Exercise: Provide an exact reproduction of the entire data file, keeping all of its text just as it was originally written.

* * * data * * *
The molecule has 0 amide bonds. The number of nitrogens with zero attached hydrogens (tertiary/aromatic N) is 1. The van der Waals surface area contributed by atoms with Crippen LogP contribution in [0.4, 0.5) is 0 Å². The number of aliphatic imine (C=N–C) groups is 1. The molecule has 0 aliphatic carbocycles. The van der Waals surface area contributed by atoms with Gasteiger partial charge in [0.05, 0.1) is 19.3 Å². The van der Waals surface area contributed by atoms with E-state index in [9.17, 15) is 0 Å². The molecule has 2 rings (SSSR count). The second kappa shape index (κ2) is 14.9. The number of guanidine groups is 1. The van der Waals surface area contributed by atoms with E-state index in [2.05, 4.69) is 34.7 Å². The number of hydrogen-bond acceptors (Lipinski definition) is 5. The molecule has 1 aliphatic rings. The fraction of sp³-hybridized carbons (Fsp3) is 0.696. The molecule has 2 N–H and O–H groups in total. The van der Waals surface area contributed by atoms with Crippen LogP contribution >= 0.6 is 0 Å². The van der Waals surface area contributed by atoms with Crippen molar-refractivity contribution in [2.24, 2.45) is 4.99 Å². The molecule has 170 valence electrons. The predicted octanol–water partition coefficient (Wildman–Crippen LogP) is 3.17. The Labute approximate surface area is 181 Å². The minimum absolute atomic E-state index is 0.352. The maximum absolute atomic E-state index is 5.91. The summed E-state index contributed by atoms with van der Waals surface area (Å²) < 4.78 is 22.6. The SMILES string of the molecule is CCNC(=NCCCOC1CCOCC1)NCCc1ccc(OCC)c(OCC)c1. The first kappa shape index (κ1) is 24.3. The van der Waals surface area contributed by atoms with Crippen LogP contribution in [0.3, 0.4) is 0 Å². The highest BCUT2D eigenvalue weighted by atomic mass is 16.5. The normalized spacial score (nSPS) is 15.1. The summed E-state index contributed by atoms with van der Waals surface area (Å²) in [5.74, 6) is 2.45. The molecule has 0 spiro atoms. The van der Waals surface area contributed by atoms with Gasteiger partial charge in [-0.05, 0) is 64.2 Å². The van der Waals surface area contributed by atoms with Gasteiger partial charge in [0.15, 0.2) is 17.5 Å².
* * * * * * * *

The molecule has 0 amide bonds. The number of nitrogens with zero attached hydrogens (tertiary/aromatic N) is 1. The van der Waals surface area contributed by atoms with Crippen LogP contribution in [0.4, 0.5) is 0 Å². The number of aliphatic imine (C=N–C) groups is 1. The molecule has 0 aliphatic carbocycles. The van der Waals surface area contributed by atoms with Gasteiger partial charge in [0.05, 0.1) is 19.3 Å². The van der Waals surface area contributed by atoms with E-state index in [9.17, 15) is 0 Å². The molecule has 2 rings (SSSR count). The second kappa shape index (κ2) is 14.9. The number of guanidine groups is 1. The van der Waals surface area contributed by atoms with E-state index in [2.05, 4.69) is 34.7 Å². The number of hydrogen-bond acceptors (Lipinski definition) is 5. The molecule has 1 aliphatic rings. The fraction of sp³-hybridized carbons (Fsp3) is 0.696. The molecule has 2 N–H and O–H groups in total. The van der Waals surface area contributed by atoms with Crippen LogP contribution >= 0.6 is 0 Å². The van der Waals surface area contributed by atoms with Crippen molar-refractivity contribution in [2.24, 2.45) is 4.99 Å². The molecule has 170 valence electrons. The predicted octanol–water partition coefficient (Wildman–Crippen LogP) is 3.17. The Labute approximate surface area is 181 Å². The minimum absolute atomic E-state index is 0.352. The maximum absolute atomic E-state index is 5.91. The summed E-state index contributed by atoms with van der Waals surface area (Å²) < 4.78 is 22.6. The SMILES string of the molecule is CCNC(=NCCCOC1CCOCC1)NCCc1ccc(OCC)c(OCC)c1. The first kappa shape index (κ1) is 24.3. The van der Waals surface area contributed by atoms with Crippen LogP contribution in [0.3, 0.4) is 0 Å². The highest BCUT2D eigenvalue weighted by atomic mass is 16.5. The normalized spacial score (nSPS) is 15.1. The summed E-state index contributed by atoms with van der Waals surface area (Å²) in [5.74, 6) is 2.45. The molecule has 0 spiro atoms. The van der Waals surface area contributed by atoms with Gasteiger partial charge in [-0.05, 0) is 64.2 Å². The van der Waals surface area contributed by atoms with Gasteiger partial charge in [0.15, 0.2) is 17.5 Å².